As the COVID-19 crisis unfolded, health insurance company Aetna was quick to offer support to the community — to businesses, employees, and their loved ones. As early as March, the company extended access to its telehealth service, vHealth, to ensure that all its UAE members had uninterrupted access to sound medical advice. Excerpts from an interview with Catherine Darroue, Senior Director of Customer Proposition, EMEA, Aetna International.
How has Aetna responded to the COVID-19 crisis?
We were acutely aware of the economics of the COVID-19 world and rolled out several initiatives to alleviate the financial burden on members and customers. Any Aetna International member that required diagnostic testing for the coronavirus was subsequently reimbursed in full for both the test and the associated consultation. In early April, Aetna also started waiving all deductibles for inpatient hospital admissions related to COVID-19.
Given the impact of COVID-19 on mental health, members also continued to benefit from 24-hour access to clinical counsellors via our Employee Assistance Programme (EAP) and could access WorldAware (red24) to stay informed of any significant travel, safety, or security-related incidents. In addition, they gained free access to myStrength — an interactive, personalised app that helps address depression, anxiety, stress — and Wysa, a well-being app with an AI-driven chat function.
Could you share some highlights from Aetna’s recent digital health dilemma study?
In March 2020, Aetna International conducted an international survey — including over 1,000 respondents from the UAE — to gauge employees’ views on workplace technology and digital health services and their impact on employee health and well-being. The results offer a unique snapshot of a key moment in history.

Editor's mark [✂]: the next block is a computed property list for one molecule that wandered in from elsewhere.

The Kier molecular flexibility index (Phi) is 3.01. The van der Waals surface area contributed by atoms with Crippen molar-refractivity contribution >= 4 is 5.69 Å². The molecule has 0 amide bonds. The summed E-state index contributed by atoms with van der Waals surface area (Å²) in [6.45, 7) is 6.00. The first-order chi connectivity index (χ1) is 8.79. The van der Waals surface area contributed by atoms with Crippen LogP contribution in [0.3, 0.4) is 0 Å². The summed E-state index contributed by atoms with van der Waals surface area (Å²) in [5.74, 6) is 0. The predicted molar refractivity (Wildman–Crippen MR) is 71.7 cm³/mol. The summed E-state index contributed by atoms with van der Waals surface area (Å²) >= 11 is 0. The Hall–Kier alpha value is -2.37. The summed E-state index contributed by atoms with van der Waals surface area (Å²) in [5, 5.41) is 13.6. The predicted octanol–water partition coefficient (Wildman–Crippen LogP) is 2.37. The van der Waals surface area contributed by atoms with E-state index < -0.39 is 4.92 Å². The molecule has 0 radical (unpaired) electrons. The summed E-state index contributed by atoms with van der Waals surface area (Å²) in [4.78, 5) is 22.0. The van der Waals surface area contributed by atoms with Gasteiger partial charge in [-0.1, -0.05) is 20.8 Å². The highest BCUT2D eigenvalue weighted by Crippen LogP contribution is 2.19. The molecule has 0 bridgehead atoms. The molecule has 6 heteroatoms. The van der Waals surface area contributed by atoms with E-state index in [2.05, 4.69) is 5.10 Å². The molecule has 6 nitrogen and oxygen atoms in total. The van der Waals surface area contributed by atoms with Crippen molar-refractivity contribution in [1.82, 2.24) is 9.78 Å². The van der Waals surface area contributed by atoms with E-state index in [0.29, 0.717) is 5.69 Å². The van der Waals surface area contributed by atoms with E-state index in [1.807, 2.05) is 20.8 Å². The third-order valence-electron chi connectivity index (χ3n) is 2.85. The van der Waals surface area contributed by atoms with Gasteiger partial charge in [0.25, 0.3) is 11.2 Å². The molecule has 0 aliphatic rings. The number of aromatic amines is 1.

On the positive side, respondents have clearly bought into technology’s ability to improve connectivity, collaboration and productivity and, as a result, worker health and well-being. 93 per cent of workers in the UAE say technology lets them complete simple tasks quickly, connect with co-workers across different locations and receive job support. 85 per cent say technology lets them manage time better, thus reducing stress levels. And 54 per cent of UAE workers say technology helps them improve physical and mental health overall.
Furthermore, UAE employees clearly believe that technological innovation and digital tools and services could further help them to improve their health. One area of note is mental health — while less than 40 per cent of respondents say they currently use video, text-based or telephonic solutions to help manage their mental health, an equal number said that they might consider these options in future.
That being said, while most employees recognise the advantages of workplace technology, they do acknowledge that it has its drawbacks. For example, 72 per cent of UAE respondents believe that being able to have a company mobile phone to handle work calls and emails remotely helps them better manage their mental health. Yet almost the same percentage (69 per cent) worry that they use their phones too much. That’s probably why 61 per cent try to check their phones less often.
A big concern is that digital technology contributes to an “always-on” mindset. 73 per cent of UAE respondents admit to checking their phones first thing in the morning for work-related messages, whilst nearly an equal number (74 per cent) do the same thing right before going to bed.Catherine Darroue
How has Aetna responded to the increase in demand for telemedicine?